DETROIT (AP) -- Today's lesson: Are graduates of the largest Michigan law school entitled to a tuition refund if they don't find satisfactory jobs? Not according to a federal appeals court.
The court ruled Tuesday in a case involving a dozen unhappy graduates from Thomas M. Cooley Law School, which has campuses across Michigan and in Tampa, Fla.
The graduates claimed they were fooled by rosy employment statistics published by the school. The appeals court, however, said Michigan's consumer protection law doesn't apply, and the graduates put too much reliance on Cooley's job survey of other graduates.
The 6th U.S. Circuit Court of Appeals, 3-0, affirmed a similar decision by a federal judge in Grand Rapids.
"Our survey was reported accurately, not fraudulently. That's the bottom line of the case," said James Thelen, Cooley's general counsel.
The graduates who sued Cooley said they had difficulty finding full-time, paid jobs. Shane Hobbs of Pennsylvania graduated in 2010 but has worked as a substitute teacher and at a golf course. Danny Wakefield of Utah graduated in 2007 but ended up managing the delivery of phone books, according to the 6th Circuit decision.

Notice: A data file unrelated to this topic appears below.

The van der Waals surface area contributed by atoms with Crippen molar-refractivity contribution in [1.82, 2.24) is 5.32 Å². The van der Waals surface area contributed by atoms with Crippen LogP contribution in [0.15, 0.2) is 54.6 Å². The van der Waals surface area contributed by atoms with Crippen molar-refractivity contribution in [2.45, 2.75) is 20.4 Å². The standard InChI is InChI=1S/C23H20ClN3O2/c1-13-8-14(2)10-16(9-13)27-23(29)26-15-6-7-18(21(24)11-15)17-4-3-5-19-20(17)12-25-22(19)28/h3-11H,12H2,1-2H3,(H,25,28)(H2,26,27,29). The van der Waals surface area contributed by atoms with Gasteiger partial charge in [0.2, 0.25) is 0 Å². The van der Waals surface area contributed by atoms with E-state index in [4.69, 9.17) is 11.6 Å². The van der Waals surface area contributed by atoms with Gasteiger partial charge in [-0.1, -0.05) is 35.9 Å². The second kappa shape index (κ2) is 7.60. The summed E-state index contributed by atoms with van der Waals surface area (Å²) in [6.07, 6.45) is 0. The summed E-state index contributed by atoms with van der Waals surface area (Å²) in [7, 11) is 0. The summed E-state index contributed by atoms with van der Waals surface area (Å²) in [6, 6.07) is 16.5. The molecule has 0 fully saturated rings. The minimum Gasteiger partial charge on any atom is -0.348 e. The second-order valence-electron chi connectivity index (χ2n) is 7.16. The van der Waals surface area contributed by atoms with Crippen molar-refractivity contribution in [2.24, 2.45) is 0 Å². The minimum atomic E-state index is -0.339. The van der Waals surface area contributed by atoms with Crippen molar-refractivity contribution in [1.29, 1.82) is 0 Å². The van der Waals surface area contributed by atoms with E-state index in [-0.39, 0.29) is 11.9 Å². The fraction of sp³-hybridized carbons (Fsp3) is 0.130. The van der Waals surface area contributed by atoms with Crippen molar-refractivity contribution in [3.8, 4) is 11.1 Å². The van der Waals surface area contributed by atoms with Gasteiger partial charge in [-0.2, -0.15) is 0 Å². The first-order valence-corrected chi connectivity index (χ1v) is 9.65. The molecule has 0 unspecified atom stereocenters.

The Cooley graduates accused the school of fraud by reporting in 2010 that 76 percent of graduates were employed within nine months. The graduates claimed that should be interpreted as full-time positions requiring a law degree. But it actually included jobs outside law.
The appeals court said it wasn't fraud because it wasn't false. The survey listed the number of graduates in private law practice, government, academia and business.
"I completely disagree that we were painting a rosy picture," Thelen said. "They never bothered to call us and ask what the 76 percent meant."
Cooley's tuition ranges from $34,800 a year for 24 credits to $43,500 for 30 credits. It's slightly less expensive after the first 30 credits. Ninety credits are needed for graduation.
Despite the defeat, an attorney who represented the graduates, Jesse Strauss, believes the lawsuit and similar ones against other schools have improved how job surveys are reported to students. The American Bar Association, for example, has told schools to provide more information about how many graduates are in jobs that require a law degree.
"There's been a general discussion about the value of a law degree. That discussion wasn't in the mainstream before," Strauss said.
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